Biden Plans To Introduce Gun Control During Lame-Duck Session, He Probably Won’t Remember

Biden said he would attempt to introduce gun control legislation during the lame-duck session. President Biden announced on Thursday that he would attempt to enact a law prohibiting assault rifles during the lame-duck session before the next Congress is sworn in, despite the opposition of Republicans and the low likelihood of success.

Following a week that witnessed three horrific shootings in the United States, Biden addressed the media on Thanksgiving morning.

Biden declared it “crazy” that red flag rules, which allow law enforcement agents to take weapons from someone judged a threat to themselves or others, were not being applied nationwide.

No. 2, the notion that we still permit the purchase of semiautomatic guns is sickening. It’s disgusting. It has no redeeming social value and zero, none, Biden rambled on. There is no justification for it other than profit for gun manufacturers, Biden added.

Biden stated that he would “attempt to ban assault rifles” during the lame-duck session, but it would rely on his ability to pass a law. He also claimed he would do it “whenever,” apparently losing his train of thought. Biden then added that he had to make that assessment and start counting the vote. 

Earlier this year, the House passed a measure to prohibit assault rifles. Still, it was doomed because Democrats held a narrow majority in the Senate, and most Republicans were unified against such legislation, making it difficult to overcome a filibuster.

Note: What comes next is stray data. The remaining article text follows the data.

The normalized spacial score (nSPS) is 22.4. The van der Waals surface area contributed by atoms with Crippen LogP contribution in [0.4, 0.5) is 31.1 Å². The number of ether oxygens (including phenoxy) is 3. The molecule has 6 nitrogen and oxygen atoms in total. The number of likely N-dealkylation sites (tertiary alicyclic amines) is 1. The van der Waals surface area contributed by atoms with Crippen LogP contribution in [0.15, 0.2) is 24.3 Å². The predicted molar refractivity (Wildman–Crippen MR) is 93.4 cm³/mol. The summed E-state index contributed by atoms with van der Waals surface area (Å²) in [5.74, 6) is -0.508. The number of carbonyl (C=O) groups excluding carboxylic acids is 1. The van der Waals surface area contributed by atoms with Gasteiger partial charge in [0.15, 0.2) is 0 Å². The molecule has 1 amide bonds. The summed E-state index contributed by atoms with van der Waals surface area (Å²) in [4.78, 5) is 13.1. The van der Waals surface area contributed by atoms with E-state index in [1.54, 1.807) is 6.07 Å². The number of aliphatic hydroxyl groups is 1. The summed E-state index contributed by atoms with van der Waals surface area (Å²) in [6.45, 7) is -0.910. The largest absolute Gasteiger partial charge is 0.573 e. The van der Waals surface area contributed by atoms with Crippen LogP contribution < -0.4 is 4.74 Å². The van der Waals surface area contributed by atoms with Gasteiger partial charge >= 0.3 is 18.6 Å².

In January, when the new Congress convenes, the House will be under Republican leadership, making passage of any gun control legislation much more difficult.

Another week has been marred by gun violence in America.

On Tuesday evening, a shooter opened fire with a pistol inside a break room at a Walmart in Chesapeake, Virginia, killing at least six people and wounding at least six more.

Three days earlier, a gunman opened fire at an LGBTQ nightclub in Colorado Springs, Colorado, killing five and wounding at least 25.

And less than a week before the Colorado massacre, a student at the University of Virginia shot and murdered three classmates who had just returned from a class field trip.

Just a few months after the May massacre at an elementary school in Uvalde, Texas, in which 19 children and two teachers were killed, the violence has again shaken the nation.

After Uvalde, Congress enacted a bipartisan gun control package that, among other provisions, increased background checks for those ages 18 to 21.

It was the most major piece of gun control legislation in almost three decades, but it fell short of the more extensive measures that activists and Democrats had demanded. After Uvalde, Biden( who was a senator when Congress approved a brief ban on assault weapons in 1994) urged for another ban on assault weapons.